Zifkin: The initial ‘aha’ moment happened when the iPhone came out. My phone was no longer just my communication device—it was a small computer that helped me throughout my day. Unfortunately, I was still unable to get accurate product information about the things I cared most about. I really started to look into this game of broken telephone between brands and retailers. The deeper I went, the more broken I realized this world was. I said: “I can fix this,” and be a driving force in opening the floodgates of this next generation of commerce that is completely reliant on this information.
SUB: What were the first steps you took in establishing the company?
Zifkin: Starting a business is a balance between data and gut feel. It sounds esoteric, but going into a business based on stats alone is a recipe for disaster. There needs to be some passion, vision and feeling for where things are going. On the flipside, the converse is true. Going into a business strictly on gut feel without being fully informed on the market or potential market is equally dangerous. I felt the importance of this company immediately. My first step was to validate it with data to corroborate my feeling. At one point, I knew that I couldn’t wake up another day without working on this challenge.
SUB: How did you come up with the name? What is the story or meaning behind it?
Zifkin: We had some important criteria. First, it needed to be easy and memorable. Second, it needed to reflect the company and show that although we are a serious enterprise organization we don’t take ourselves too seriously. Finally, it needed to reflect what we did in some way. We are the ‘hub’ of great information.
SUB: What have the most significant challenges been so far to building the company?
Zifkin: Trying to change an entire industry—we call it our ‘ultraprise model’—is obviously a huge undertaking. In the early days of Hubba, we applied a traditional top-down enterprise sales model and had to spend disproportional amounts of time and effort gaining early customers. As we’ve evolved the company, we’ve learned two key things that have completely changed how we do business: First, although we’re transforming industries, an intense focus needs to be placed on the user that’s in the trenches, as they’ll ultimately become our most fervent advocates and grow the network. Much of Hubba’s growth comes from minimizing our time in the boardroom and instead spending our customer time with the fantastic members of our community—the users on the front lines. Secondly, we realized the importance of completely dominating industries rather than taking a scattershot approach and trying to be all things to all people. By taking a targeted approach to a small number of key industries, we were able to create critical mass and grow an organic network.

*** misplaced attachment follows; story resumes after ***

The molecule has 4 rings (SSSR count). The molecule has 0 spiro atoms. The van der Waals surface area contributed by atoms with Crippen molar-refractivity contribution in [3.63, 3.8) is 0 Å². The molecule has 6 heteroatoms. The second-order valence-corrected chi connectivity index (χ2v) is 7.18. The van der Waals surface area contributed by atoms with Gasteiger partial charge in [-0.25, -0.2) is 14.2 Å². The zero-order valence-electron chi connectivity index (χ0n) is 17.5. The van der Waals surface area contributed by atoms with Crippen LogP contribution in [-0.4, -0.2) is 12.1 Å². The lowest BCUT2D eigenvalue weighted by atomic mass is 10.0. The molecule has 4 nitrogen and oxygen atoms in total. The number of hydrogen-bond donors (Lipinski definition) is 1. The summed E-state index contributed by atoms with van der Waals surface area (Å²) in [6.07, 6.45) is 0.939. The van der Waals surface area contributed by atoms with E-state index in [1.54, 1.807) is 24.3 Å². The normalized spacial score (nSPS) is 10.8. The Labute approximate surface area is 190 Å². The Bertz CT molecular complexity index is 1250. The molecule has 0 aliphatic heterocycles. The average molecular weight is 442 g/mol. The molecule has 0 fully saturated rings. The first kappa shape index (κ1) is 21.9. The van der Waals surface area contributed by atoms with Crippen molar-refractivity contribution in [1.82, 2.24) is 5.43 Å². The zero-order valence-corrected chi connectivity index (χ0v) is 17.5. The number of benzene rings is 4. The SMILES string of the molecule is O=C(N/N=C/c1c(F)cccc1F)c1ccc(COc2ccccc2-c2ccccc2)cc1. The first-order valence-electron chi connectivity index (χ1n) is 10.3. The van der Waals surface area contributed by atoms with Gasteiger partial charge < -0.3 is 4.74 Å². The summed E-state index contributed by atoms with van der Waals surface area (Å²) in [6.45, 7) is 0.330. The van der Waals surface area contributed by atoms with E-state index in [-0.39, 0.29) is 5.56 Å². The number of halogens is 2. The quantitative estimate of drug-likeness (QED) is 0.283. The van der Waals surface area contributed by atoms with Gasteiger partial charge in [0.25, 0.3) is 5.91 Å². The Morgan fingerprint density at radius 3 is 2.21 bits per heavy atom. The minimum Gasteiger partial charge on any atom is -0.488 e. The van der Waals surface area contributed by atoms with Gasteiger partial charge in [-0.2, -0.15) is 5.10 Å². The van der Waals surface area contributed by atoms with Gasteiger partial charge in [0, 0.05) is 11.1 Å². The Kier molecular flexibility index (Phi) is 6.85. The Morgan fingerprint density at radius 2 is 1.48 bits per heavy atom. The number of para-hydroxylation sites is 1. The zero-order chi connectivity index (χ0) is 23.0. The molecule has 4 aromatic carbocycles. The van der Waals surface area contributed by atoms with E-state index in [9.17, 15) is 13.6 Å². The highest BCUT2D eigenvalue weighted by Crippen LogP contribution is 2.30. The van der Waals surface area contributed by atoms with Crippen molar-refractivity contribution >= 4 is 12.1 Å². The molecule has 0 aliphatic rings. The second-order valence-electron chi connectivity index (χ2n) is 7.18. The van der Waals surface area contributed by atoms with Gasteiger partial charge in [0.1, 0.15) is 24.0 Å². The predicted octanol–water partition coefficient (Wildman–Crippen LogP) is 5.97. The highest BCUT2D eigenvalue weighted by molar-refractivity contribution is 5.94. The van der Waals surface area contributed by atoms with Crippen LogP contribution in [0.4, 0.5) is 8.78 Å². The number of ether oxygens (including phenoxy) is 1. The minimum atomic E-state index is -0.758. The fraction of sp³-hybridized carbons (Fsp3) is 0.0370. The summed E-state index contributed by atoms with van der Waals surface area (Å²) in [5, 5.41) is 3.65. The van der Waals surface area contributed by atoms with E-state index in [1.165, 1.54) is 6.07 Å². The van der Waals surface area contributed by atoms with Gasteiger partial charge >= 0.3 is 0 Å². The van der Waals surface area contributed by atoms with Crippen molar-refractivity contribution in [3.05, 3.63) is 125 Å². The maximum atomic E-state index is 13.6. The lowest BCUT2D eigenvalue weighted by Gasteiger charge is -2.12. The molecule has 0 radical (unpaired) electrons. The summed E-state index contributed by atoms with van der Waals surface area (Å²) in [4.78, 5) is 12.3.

SUB: How do you generate revenue or plan to generate revenue?
Zifkin: Hubba is free—and always will be—for individuals to use as a better way to share product information and assets vs. emails, FTPs, and file-sharing services. We’re quickly becoming the defacto standard in many industries for brand salespeople and marketers to quickly-and-easily share their content with retail counterparts.
Hubba generates revenue through our enhanced paid versions, with features like collaboration for organizations that want to use Hubba as their internal ‘source of truth,’ workflows and approvals, and integration with back-end systems. Since the people on the frontlines at brands and retailers use Hubba as a smarter way to share information, it’s been a logical next step for many of our customers to use Hubba as their central repository; or for larger clients, who have already implemented a PIM/DAM/etc. platform, as the ‘connective tissue’ that brings this information together in a usable format.
SUB: What are your goals for Hubba over the next year or so?
Zifkin: In the next year, Hubba is completely focused on owning our market—doing so by infiltrating specific verticals through our cluster selling approach. Replicating the success we experienced in the sports apparel, CPG, and health and beauty spaces, we’re getting ready to expand into new verticals to start 2015 off in a big way. In order to do so, we’ll be expanding and complementing the amazing Hubba team with key hires.
For us, it isn’t the size of the team that demonstrates success, but the pure brain power around the table that will help us win. Although we have more than enough funding, we have learned a lot since our launch. Though we will not be actively looking for additional funding immediately, we will be evaluating key opportunities to work with great partners—particularly those who will amplify our growth—as they present themselves.